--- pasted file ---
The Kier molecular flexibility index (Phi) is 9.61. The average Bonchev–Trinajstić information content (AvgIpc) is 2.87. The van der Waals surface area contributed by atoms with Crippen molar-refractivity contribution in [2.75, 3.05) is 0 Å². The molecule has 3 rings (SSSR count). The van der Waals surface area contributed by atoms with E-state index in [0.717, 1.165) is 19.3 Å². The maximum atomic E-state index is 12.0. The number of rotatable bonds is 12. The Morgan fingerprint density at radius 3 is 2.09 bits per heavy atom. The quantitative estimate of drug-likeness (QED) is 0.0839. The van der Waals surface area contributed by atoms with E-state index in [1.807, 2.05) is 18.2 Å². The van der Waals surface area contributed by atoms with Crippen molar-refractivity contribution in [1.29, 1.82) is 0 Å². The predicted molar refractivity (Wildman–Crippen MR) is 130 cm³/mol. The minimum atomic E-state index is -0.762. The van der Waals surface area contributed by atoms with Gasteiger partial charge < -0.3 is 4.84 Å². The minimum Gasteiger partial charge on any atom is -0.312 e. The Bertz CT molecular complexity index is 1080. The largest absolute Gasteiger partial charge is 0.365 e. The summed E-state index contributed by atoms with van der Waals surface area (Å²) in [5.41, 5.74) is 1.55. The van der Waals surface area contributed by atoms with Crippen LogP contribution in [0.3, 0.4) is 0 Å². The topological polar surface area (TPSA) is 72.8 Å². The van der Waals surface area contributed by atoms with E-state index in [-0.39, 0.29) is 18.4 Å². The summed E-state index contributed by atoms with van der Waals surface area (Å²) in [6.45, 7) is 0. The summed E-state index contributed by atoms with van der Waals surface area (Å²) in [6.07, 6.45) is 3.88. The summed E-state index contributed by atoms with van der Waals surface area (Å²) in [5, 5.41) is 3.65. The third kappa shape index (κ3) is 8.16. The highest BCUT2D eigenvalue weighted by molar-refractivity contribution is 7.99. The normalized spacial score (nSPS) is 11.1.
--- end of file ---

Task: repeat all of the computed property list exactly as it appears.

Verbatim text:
The Kier molecular flexibility index (Phi) is 9.61. The average Bonchev–Trinajstić information content (AvgIpc) is 2.87. The van der Waals surface area contributed by atoms with Crippen molar-refractivity contribution in [2.75, 3.05) is 0 Å². The molecule has 3 rings (SSSR count). The van der Waals surface area contributed by atoms with E-state index in [0.717, 1.165) is 19.3 Å². The maximum atomic E-state index is 12.0. The number of rotatable bonds is 12. The Morgan fingerprint density at radius 3 is 2.09 bits per heavy atom. The quantitative estimate of drug-likeness (QED) is 0.0839. The van der Waals surface area contributed by atoms with E-state index in [1.807, 2.05) is 18.2 Å². The van der Waals surface area contributed by atoms with Crippen molar-refractivity contribution in [1.29, 1.82) is 0 Å². The predicted molar refractivity (Wildman–Crippen MR) is 130 cm³/mol. The minimum atomic E-state index is -0.762. The van der Waals surface area contributed by atoms with Gasteiger partial charge < -0.3 is 4.84 Å². The minimum Gasteiger partial charge on any atom is -0.312 e. The Bertz CT molecular complexity index is 1080. The largest absolute Gasteiger partial charge is 0.365 e. The summed E-state index contributed by atoms with van der Waals surface area (Å²) in [5.41, 5.74) is 1.55. The van der Waals surface area contributed by atoms with Crippen LogP contribution in [0.3, 0.4) is 0 Å². The topological polar surface area (TPSA) is 72.8 Å². The van der Waals surface area contributed by atoms with E-state index in [-0.39, 0.29) is 18.4 Å². The summed E-state index contributed by atoms with van der Waals surface area (Å²) in [6.45, 7) is 0. The summed E-state index contributed by atoms with van der Waals surface area (Å²) in [6.07, 6.45) is 3.88. The summed E-state index contributed by atoms with van der Waals surface area (Å²) in [5, 5.41) is 3.65. The third kappa shape index (κ3) is 8.16. The highest BCUT2D eigenvalue weighted by molar-refractivity contribution is 7.99. The normalized spacial score (nSPS) is 11.1.